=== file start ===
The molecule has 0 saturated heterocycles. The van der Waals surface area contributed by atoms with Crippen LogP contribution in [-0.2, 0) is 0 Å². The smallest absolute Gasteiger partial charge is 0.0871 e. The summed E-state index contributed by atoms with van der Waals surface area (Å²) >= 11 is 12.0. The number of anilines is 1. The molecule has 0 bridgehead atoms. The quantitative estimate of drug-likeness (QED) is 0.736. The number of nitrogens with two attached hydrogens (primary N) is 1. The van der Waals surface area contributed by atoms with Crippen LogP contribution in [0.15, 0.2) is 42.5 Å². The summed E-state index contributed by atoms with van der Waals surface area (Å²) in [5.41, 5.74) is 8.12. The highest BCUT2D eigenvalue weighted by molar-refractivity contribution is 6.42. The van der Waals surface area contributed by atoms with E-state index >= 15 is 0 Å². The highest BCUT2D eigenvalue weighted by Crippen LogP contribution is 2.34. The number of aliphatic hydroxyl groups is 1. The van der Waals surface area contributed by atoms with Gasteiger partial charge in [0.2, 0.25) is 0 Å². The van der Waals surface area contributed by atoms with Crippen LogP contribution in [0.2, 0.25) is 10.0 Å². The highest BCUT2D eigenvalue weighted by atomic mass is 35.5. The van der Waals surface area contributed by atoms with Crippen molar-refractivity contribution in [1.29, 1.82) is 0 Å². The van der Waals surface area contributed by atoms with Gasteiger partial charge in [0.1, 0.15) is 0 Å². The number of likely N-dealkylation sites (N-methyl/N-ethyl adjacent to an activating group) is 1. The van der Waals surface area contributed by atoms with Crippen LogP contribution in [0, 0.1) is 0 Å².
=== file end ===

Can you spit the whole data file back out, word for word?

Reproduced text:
The molecule has 0 saturated heterocycles. The van der Waals surface area contributed by atoms with Crippen LogP contribution in [-0.2, 0) is 0 Å². The smallest absolute Gasteiger partial charge is 0.0871 e. The summed E-state index contributed by atoms with van der Waals surface area (Å²) >= 11 is 12.0. The number of anilines is 1. The molecule has 0 bridgehead atoms. The quantitative estimate of drug-likeness (QED) is 0.736. The number of nitrogens with two attached hydrogens (primary N) is 1. The van der Waals surface area contributed by atoms with Crippen LogP contribution in [0.15, 0.2) is 42.5 Å². The summed E-state index contributed by atoms with van der Waals surface area (Å²) in [5.41, 5.74) is 8.12. The highest BCUT2D eigenvalue weighted by molar-refractivity contribution is 6.42. The van der Waals surface area contributed by atoms with E-state index >= 15 is 0 Å². The highest BCUT2D eigenvalue weighted by Crippen LogP contribution is 2.34. The number of aliphatic hydroxyl groups is 1. The van der Waals surface area contributed by atoms with Gasteiger partial charge in [0.2, 0.25) is 0 Å². The van der Waals surface area contributed by atoms with Crippen LogP contribution in [0.2, 0.25) is 10.0 Å². The highest BCUT2D eigenvalue weighted by atomic mass is 35.5. The van der Waals surface area contributed by atoms with Crippen molar-refractivity contribution in [1.29, 1.82) is 0 Å². The van der Waals surface area contributed by atoms with Gasteiger partial charge in [0.1, 0.15) is 0 Å². The number of likely N-dealkylation sites (N-methyl/N-ethyl adjacent to an activating group) is 1. The van der Waals surface area contributed by atoms with Crippen LogP contribution in [0, 0.1) is 0 Å².